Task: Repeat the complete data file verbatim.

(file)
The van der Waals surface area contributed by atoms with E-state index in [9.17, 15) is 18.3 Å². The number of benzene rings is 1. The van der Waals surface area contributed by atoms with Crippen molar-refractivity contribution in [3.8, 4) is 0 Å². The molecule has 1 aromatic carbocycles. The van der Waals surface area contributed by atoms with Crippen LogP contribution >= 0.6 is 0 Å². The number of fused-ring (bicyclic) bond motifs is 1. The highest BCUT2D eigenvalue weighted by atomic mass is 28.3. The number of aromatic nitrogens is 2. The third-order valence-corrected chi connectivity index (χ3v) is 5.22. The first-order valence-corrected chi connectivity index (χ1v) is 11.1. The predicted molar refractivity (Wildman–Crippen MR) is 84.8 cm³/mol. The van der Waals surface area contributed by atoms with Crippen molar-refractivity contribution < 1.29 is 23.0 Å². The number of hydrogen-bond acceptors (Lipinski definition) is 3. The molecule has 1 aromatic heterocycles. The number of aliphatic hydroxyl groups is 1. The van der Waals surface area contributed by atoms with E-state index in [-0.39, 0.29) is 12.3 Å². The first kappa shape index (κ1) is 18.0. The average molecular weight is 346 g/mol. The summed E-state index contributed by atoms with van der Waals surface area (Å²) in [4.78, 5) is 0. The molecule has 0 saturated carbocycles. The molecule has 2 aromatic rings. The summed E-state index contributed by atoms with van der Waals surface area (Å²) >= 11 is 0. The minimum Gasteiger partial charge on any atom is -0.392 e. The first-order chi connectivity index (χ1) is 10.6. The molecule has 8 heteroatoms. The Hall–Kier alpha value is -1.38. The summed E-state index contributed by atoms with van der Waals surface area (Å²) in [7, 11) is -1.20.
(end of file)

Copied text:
The van der Waals surface area contributed by atoms with E-state index in [9.17, 15) is 18.3 Å². The number of benzene rings is 1. The van der Waals surface area contributed by atoms with Crippen molar-refractivity contribution in [3.8, 4) is 0 Å². The molecule has 1 aromatic carbocycles. The van der Waals surface area contributed by atoms with Crippen LogP contribution >= 0.6 is 0 Å². The number of fused-ring (bicyclic) bond motifs is 1. The highest BCUT2D eigenvalue weighted by atomic mass is 28.3. The number of aromatic nitrogens is 2. The third-order valence-corrected chi connectivity index (χ3v) is 5.22. The first-order valence-corrected chi connectivity index (χ1v) is 11.1. The predicted molar refractivity (Wildman–Crippen MR) is 84.8 cm³/mol. The van der Waals surface area contributed by atoms with Crippen molar-refractivity contribution < 1.29 is 23.0 Å². The number of hydrogen-bond acceptors (Lipinski definition) is 3. The molecule has 1 aromatic heterocycles. The number of aliphatic hydroxyl groups is 1. The van der Waals surface area contributed by atoms with E-state index in [-0.39, 0.29) is 12.3 Å². The first kappa shape index (κ1) is 18.0. The average molecular weight is 346 g/mol. The summed E-state index contributed by atoms with van der Waals surface area (Å²) in [4.78, 5) is 0. The molecule has 0 saturated carbocycles. The molecule has 2 aromatic rings. The summed E-state index contributed by atoms with van der Waals surface area (Å²) >= 11 is 0. The minimum Gasteiger partial charge on any atom is -0.392 e. The first-order chi connectivity index (χ1) is 10.6. The molecule has 8 heteroatoms. The Hall–Kier alpha value is -1.38. The summed E-state index contributed by atoms with van der Waals surface area (Å²) in [7, 11) is -1.20.